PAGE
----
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Why is “No MSG” Food Important for You and Your Baby?

Monosodium Glutamate (MSG) is made up of two components namely, sodium and glutamate.

Glutamate is produced by our body in abundance indicating that there is no need for additional consumption of glutamate. MSG is commonly used as a flavour enhancer in soup, canned food and processed meat. Even though it is classified as being safe for consumption, there may be some adverse reactions to food that contains MSG.  Due to this, the Food and Drug Administration (FDA) requires that MSG is listed on the label when it is being used in the food.

Adverse reaction to MSG in the short run include:

  • Headache
  • Burning and numbing sensations at the mouth, head and neck
  • Hives
  • Stomach upset
  • Weakness

Consumption of MSG in the long run is found to overly stimulate our nervous system causing inflammation, nervous disorders and destruction of brain cells (Blaycock, 1997; Choi, 1988).

Furthermore, a study done on rats where MSG was given at (1.0, 2.0, 4.0 g/kg body weight, ig) simultaneously at 17–19 days of pregnancy shows that MSG affects the fetal’s brain development (Yu et al, 2006) such as “abnormal learning, seizures risk, impaired learning, addiction risk, and behavioral, emotional control, and endocrine problems later in the baby’s life” (Blaycock, 2007).

Given that humans are 5 times more sensitive than rats and infants are 4 times more sensitive to MSG than adults, consumption of MSG during pregnancy is largely discouraged (Blaycock, 2007).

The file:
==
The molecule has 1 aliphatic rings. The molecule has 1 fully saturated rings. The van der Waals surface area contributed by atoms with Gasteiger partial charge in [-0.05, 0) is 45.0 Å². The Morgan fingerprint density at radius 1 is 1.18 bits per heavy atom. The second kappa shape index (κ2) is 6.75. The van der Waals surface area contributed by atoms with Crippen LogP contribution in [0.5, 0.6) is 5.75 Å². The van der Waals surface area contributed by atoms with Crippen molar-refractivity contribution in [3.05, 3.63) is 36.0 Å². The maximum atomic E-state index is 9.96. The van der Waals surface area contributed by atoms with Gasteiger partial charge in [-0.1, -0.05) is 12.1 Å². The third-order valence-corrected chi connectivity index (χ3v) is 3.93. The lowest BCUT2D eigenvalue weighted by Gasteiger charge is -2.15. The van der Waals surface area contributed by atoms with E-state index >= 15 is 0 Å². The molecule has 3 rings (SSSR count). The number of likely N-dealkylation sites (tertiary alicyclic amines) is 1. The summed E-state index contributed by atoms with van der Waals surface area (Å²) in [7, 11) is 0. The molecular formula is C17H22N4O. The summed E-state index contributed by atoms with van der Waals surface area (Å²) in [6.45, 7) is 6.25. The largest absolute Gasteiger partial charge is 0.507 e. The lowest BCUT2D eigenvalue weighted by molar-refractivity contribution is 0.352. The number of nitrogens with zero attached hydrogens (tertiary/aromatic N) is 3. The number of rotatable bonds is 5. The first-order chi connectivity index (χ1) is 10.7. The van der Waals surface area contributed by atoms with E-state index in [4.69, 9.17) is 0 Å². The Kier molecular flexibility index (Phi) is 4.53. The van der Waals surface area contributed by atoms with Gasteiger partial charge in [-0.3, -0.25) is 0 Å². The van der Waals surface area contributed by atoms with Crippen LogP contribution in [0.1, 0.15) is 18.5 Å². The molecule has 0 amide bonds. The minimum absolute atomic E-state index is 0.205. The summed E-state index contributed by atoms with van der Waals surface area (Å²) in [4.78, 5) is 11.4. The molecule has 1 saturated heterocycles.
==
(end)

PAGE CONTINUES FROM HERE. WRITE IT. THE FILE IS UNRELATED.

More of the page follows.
Additionally, it is proven that MSG causes destruction in retinal vision cells (Atlasz et al, 2008), thus impairs vision.

Even when the food claims that there is “No MSG” or there is “No added MSG”, this information could be misleading as there is no way to ensure that there is no MSG in your food even if it has been advertised that way. There are over 50 ingredients regarded by the FDA as either with “No MSG” or with “No added MSG”, which contains traces of MSG.

Claims such as ‘No MSG’ or ‘No added MSG,’ could potentially be considered false or misleading on foods that contain sources of MSG. In fact, MSG is masked in more than 50 FDA-approved ingredients where manufacturers can claim that there is no MSG simply but not adding monosodium glutamate on the labelling.

Always AVOID ingredients such as:

  • Glutamic acid and/or Glutamate (E 620)
  • Monosodium Glutamate (E 621)
  • Monopotassium Glutamate (E 622)
  • Calcium Glutamate (E 623)
  • Monoammonium Glutamate (E 624)
  • Magnesium Glutamate (E 625)
  • Natrium Glutamate
  • Yeast extract, yeast food, yeast nutrient
  • Anything that is “hydrolyzed” or any “hydrolyzed protein”
  • Calcium caseinate
  • Sodium caseinate
  • Brewers’ yeast
  • Autolyzed yeast
  • Textured protein
  • Vetsin
  • Soy protein
  • Soy protein isolate
  • Whey
  • Whey protein isolate
  • Disodium 5’­guanylate (E 627)
  • Disodium 5’­inosinate (E­631)

Superlife Co’s products are MSG free. View them here


References

  • Atlasz, T., Szabadfi, K., Kiss, P., Babai, N., Koszegi, Z., Tamas, A., & Gabriel, R. (2008). PACAP-mediated neuroprotection of neurochemically identified cell types in MSG-induced retinal degeneration. Journal of molecular neuroscience, 36(1-3), 97-104.
  • Blaycock, R. (1997). Excitotoxins–The Taste That Kills. Sante Fe, New Mexico: Health p, 8.
  • Blaylock, R. (2007). Food Additives: What you eat can kill you. The Blaylock Wellness Report, 4, 3-4.
  • Choi, D. W. (1988). Glutamate neurotoxicity and diseases of the nervous system. Neuron, 1(8), 623-634.
  • Yu, L., Zhang, Y., Ma, R., Bao, L., Fang, J., & Yu, T. (2006). Potent protection of ferulic acid against excitotoxic effects of maternal intragastric administration of monosodium glutamate at a late stage of pregnancy on developing mouse fetal brain. European Neuropsychopharmacology, 16(3), 170-177.

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